I am delighted that Springer Nature has risen to this challenge and today offers the most open access options to authors of research articles: more of them utilise these options than do authors at any other publisher. Approximately 27% of all research published by us now appears under an open access model. Amazingly, where the "corresponding" (main) author is from the UK, approaching 80% of articles we will publish this year will have been published Gold OA. This means the research is immediately openly accessible to all who wish to read it.

Sharing research
However, we don't believe this is sufficient. As mentioned earlier, research needs to be as discoverable, accessible, understandable, usable, reusable and as shareable as possible. SharedIt was developed with exactly this purpose in mind, and underlines our commitment to enabling new research findings to be read by those who support and enable research, by those who help these findings to be applied for the benefit of all, as well as by the interested wider public.

SharedIt allows authors to post links to view-only, full-text subscription research articles anywhere - including on social media platforms, author websites, scholarly collaboration networks, in institutional repositories, even via email, allowing researchers to share their own and others' research with colleagues and general audiences. SharedIt was rolled out to all of the Springer Nature-owned journals and more than 1,000 additional co-owned and partner-owned journals in October 2016, and now covers more than 2,300 journals. I'm proud that in the first half of 2017 it has facilitated three million article shares, so it's clearly valued by the research community.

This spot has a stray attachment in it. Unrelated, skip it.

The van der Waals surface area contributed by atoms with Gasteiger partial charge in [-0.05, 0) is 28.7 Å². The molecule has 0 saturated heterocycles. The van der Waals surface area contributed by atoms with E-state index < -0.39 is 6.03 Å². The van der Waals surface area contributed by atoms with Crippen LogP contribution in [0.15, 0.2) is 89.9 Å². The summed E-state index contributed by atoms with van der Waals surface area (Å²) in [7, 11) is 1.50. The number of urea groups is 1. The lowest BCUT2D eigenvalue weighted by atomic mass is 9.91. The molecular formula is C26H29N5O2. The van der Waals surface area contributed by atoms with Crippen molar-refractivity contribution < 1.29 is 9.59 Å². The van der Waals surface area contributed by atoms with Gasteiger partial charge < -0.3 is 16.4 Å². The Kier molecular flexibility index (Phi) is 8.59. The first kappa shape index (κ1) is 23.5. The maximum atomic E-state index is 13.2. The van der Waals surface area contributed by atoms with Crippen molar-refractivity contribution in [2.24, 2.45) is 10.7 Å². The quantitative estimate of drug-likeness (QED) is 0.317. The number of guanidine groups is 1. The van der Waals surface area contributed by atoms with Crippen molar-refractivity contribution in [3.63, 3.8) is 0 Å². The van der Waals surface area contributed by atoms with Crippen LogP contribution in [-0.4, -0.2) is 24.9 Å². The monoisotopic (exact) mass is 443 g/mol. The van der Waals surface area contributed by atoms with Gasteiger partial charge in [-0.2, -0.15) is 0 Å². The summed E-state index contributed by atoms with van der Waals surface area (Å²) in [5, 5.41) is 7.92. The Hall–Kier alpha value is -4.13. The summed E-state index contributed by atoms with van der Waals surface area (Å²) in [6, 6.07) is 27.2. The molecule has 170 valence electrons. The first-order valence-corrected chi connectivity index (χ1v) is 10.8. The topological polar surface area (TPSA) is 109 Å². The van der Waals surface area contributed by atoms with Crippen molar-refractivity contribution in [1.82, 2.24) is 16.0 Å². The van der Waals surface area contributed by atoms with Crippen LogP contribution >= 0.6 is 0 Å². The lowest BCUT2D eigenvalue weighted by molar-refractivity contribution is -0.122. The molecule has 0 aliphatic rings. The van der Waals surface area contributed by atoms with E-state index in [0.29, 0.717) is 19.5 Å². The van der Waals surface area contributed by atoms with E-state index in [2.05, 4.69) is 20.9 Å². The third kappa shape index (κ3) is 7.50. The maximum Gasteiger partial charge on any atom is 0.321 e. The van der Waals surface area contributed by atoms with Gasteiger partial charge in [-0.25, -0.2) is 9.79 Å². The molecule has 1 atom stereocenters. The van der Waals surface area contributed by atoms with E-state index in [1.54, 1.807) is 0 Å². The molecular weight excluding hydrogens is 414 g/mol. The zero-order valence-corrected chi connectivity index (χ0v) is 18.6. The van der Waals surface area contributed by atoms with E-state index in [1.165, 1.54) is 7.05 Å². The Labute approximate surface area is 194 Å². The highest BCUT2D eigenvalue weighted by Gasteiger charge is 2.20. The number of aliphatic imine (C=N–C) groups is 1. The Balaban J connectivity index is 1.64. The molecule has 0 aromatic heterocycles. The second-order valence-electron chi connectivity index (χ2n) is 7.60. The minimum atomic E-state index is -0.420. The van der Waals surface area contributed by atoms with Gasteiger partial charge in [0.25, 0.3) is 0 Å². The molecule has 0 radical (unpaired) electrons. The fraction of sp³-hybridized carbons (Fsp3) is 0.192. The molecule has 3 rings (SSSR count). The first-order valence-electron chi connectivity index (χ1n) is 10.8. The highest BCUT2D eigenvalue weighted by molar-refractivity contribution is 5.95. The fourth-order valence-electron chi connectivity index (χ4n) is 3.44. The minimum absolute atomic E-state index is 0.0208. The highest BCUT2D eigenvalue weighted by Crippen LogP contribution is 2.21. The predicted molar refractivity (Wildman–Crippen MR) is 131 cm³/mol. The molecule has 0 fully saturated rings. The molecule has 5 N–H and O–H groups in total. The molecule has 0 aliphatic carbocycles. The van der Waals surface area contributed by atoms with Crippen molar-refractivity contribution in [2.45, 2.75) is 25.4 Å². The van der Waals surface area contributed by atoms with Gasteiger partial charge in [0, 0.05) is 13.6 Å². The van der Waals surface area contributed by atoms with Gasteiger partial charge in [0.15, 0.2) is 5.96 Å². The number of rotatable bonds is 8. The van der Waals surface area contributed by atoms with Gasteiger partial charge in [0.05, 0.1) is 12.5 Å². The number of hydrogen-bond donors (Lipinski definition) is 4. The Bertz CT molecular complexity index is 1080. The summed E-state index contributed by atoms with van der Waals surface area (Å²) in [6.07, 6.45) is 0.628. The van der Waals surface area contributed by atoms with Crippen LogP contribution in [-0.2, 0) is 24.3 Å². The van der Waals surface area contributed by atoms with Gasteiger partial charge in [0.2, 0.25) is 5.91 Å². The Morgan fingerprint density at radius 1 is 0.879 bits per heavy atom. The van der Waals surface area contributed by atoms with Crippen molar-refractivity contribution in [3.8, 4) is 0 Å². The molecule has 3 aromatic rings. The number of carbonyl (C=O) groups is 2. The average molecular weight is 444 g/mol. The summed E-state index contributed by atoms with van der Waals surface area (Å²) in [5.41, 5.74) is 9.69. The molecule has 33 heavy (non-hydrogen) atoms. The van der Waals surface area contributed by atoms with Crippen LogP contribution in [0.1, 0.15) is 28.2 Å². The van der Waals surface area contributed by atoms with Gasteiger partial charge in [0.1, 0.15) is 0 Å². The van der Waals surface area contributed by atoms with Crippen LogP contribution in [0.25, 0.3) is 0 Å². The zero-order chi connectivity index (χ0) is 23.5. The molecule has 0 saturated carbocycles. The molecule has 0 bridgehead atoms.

In addition to enabling content sharing by authors and subscribers, SharedIt facilitates the sharing of research to these wider communities by enabling more than 200 key media outlets and blogs to link to free-to-read versions of research articles. This media list has been significantly expanded to coincide with the expansion of the initiative across the Springer Nature portfolio. Many on this media list are aimed at the public, including the BBC, the Economist, WIRED and the New York Times, and the list also includes many leading science bloggers.

So when people ask whether we as a publisher are scared about the amount of sharing going on, our response is simply, "The more the better", providing it is done in ways that enable us to fulfil our responsibilities to our authors and to institutional libraries. We are not publishing groundbreaking research to see it unused. We want to advance discovery by allowing the up-to-date scientific record to be accessed, shared, used and re-used, and allow authors and librarians to track usage across an increasingly fragmented collection of platforms, and we will continue developing new ways to enable this to happen.

Steven Inchcoombe is chief publishing officer at Springer Nature.

This article first appeared in the Publishers Weekly/BookBrunch Frankfurt Show Daily.